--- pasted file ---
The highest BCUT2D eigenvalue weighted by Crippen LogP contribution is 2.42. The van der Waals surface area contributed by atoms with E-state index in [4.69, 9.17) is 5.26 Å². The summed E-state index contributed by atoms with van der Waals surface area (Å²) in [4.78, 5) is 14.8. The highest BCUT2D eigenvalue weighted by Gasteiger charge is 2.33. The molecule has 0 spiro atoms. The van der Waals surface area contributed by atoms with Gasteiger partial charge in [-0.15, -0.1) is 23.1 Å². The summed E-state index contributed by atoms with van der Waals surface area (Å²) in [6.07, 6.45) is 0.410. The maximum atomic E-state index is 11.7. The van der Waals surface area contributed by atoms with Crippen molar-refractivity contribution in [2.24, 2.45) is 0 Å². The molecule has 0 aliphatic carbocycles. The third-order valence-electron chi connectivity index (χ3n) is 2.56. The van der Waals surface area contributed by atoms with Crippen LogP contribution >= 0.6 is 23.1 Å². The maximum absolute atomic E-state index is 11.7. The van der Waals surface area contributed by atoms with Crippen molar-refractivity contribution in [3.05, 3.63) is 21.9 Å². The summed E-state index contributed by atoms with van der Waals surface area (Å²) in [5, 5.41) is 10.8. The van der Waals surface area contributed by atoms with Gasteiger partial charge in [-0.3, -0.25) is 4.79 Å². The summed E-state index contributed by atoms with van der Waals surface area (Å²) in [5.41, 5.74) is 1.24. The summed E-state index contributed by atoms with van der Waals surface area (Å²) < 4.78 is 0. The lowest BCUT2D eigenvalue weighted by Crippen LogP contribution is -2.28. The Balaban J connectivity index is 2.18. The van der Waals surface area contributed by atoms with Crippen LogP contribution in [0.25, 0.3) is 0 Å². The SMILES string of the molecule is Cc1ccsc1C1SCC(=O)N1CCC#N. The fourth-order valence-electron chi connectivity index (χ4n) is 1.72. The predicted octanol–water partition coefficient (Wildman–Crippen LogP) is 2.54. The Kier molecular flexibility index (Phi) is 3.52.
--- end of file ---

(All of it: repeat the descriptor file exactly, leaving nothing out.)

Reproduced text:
The highest BCUT2D eigenvalue weighted by Crippen LogP contribution is 2.42. The van der Waals surface area contributed by atoms with E-state index in [4.69, 9.17) is 5.26 Å². The summed E-state index contributed by atoms with van der Waals surface area (Å²) in [4.78, 5) is 14.8. The highest BCUT2D eigenvalue weighted by Gasteiger charge is 2.33. The molecule has 0 spiro atoms. The van der Waals surface area contributed by atoms with Gasteiger partial charge in [-0.15, -0.1) is 23.1 Å². The summed E-state index contributed by atoms with van der Waals surface area (Å²) in [6.07, 6.45) is 0.410. The maximum atomic E-state index is 11.7. The van der Waals surface area contributed by atoms with Crippen molar-refractivity contribution in [2.24, 2.45) is 0 Å². The molecule has 0 aliphatic carbocycles. The third-order valence-electron chi connectivity index (χ3n) is 2.56. The van der Waals surface area contributed by atoms with Crippen LogP contribution >= 0.6 is 23.1 Å². The maximum absolute atomic E-state index is 11.7. The van der Waals surface area contributed by atoms with Crippen molar-refractivity contribution in [3.05, 3.63) is 21.9 Å². The summed E-state index contributed by atoms with van der Waals surface area (Å²) in [5, 5.41) is 10.8. The van der Waals surface area contributed by atoms with Gasteiger partial charge in [-0.3, -0.25) is 4.79 Å². The summed E-state index contributed by atoms with van der Waals surface area (Å²) in [5.41, 5.74) is 1.24. The summed E-state index contributed by atoms with van der Waals surface area (Å²) < 4.78 is 0. The lowest BCUT2D eigenvalue weighted by Crippen LogP contribution is -2.28. The Balaban J connectivity index is 2.18. The van der Waals surface area contributed by atoms with Crippen LogP contribution in [0.25, 0.3) is 0 Å². The SMILES string of the molecule is Cc1ccsc1C1SCC(=O)N1CCC#N. The fourth-order valence-electron chi connectivity index (χ4n) is 1.72. The predicted octanol–water partition coefficient (Wildman–Crippen LogP) is 2.54. The Kier molecular flexibility index (Phi) is 3.52.